California court declines to publish anti-camera decision

October 18, 2009 | By | 1 Reply More

Many of us have been caught by those increasingly ubiquitous red-light cameras. Police departments and local governments argue that these sorts of cameras improve safety and increase revenue.   Studies are increasingly putting the lie to the safety claim, but nobody’s disputing that these traffic enforcement mechanisms bring in revenue.

Red light camera in use in Beaverton, OR.  From Wikipedia (commons)

Red light camera in use in Beaverton, OR. From Wikipedia (commons)

The Wall Street Journal reported in March that

… a study in last month’s Journal of Law and Economics concluded that, as many motorists have long suspected, “governments use traffic tickets as a means of generating revenue.” The authors, Thomas Garrett of the St. Louis Fed and Gary Wagner of the University of Arkansas at Little Rock, studied 14 years of traffic-ticket data from 96 counties in North Carolina. They found that when local-government revenue declines, police issue more tickets in the following year. Officials at the North Carolina Association of Chiefs of Police didn’t respond to requests for comment.

California state law prohibits compensation to operators of these red-light cameras based on the number of tickets issued.  Localities have been side-stepping this law through “cost-neutrality” provisions, which allow the cities to pay the operators up to a certain monthly amount.  After that cap is reached, the city keeps all the revenue beyond that point.   The intent of the law is to remove an incentive to ticket as a means of increasing revenue to the private operators.  There is now a second appellate court ruling that has struck down the red-light programs as illegal under the state law.

The wrinkle in this case is interesting though: the appellate court is refusing to publish their ruling.  Presiding Judge Mark Forcum issued a one-word “reversed” decision, but is declining to elaborate on the legal rationale or to publish the decision.  Unpublished decisions cannot be cited as precedent, so the refusal to publish the decision essentially makes each motorist repeat the case from scratch.  Ken Schmier of the Committee for the Rule of Law asks “…what kind of police cites [sic] people, what kind of prosecutor prosecutes people, and what kind of judge convicts people, all the while knowing that its own appellate court has decided that the people are not to be charged?”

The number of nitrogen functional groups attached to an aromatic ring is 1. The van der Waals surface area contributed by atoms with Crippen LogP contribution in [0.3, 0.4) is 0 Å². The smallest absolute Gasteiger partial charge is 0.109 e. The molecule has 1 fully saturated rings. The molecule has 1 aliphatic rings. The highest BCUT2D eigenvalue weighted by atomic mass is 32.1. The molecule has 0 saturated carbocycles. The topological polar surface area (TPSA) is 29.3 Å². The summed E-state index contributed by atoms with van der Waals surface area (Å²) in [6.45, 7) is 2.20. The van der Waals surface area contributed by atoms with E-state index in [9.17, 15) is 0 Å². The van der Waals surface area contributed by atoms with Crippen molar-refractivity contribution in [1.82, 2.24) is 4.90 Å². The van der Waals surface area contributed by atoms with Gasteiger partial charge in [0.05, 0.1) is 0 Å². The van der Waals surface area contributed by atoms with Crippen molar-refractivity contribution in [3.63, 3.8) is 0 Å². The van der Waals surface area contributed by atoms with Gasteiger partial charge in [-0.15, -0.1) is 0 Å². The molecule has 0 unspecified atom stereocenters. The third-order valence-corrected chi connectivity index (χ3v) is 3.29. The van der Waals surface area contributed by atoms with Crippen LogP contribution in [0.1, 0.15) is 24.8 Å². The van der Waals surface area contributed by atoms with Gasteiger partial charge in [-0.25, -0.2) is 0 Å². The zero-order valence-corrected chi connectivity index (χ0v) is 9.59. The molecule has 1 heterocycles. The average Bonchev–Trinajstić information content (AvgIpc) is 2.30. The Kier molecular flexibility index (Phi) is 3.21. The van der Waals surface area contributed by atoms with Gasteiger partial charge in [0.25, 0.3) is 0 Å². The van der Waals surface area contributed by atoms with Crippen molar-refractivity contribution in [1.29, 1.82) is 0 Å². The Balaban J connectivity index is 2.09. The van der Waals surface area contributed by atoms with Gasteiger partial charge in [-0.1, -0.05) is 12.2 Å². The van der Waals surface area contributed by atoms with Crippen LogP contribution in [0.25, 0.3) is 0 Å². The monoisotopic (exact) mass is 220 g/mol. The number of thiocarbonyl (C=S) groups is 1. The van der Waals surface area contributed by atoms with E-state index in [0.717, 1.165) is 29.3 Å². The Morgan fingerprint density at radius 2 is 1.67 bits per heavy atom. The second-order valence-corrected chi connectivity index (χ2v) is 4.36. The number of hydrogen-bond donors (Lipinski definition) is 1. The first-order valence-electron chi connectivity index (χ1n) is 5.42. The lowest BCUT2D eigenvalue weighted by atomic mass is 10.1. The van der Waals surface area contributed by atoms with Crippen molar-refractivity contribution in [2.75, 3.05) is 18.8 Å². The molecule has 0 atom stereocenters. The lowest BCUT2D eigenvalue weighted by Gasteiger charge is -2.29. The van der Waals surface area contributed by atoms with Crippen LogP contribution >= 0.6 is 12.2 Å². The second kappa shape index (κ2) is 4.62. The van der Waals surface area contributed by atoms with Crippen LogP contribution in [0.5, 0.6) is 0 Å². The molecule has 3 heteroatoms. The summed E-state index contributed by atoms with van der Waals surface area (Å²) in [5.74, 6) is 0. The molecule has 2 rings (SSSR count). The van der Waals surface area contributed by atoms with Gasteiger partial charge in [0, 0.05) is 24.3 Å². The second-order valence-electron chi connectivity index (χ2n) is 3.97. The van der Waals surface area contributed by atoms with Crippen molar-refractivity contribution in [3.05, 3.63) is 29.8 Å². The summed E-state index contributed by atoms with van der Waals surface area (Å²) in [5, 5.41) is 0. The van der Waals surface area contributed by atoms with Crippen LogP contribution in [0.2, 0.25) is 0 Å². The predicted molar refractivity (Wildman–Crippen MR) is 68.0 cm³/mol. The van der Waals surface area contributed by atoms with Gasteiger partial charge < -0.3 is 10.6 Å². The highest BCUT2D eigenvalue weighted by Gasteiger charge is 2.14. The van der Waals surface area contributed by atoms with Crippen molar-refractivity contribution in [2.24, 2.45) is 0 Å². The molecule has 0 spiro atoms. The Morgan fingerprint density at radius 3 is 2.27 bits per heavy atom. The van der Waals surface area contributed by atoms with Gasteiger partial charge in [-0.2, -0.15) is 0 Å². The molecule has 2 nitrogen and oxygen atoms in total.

Perhaps this other sentence from the article provides the reason:  “…allowing such rulings to stand with precedential value would force them to issue refunds or cancel their programs outright, costing millions.”


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Category: Court Decisions, Economy

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is a full-time wage slave and part-time philosopher, writing and living just outside Omaha with his lovely wife and two feline roommates.

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  1. Jay Fraz says:

    Ummm…could a lawyer here explain how a public court can hold hold a public ruling on a public issue with public funds away from the public? If it involved defense, MAYBE, but traffic tickets?

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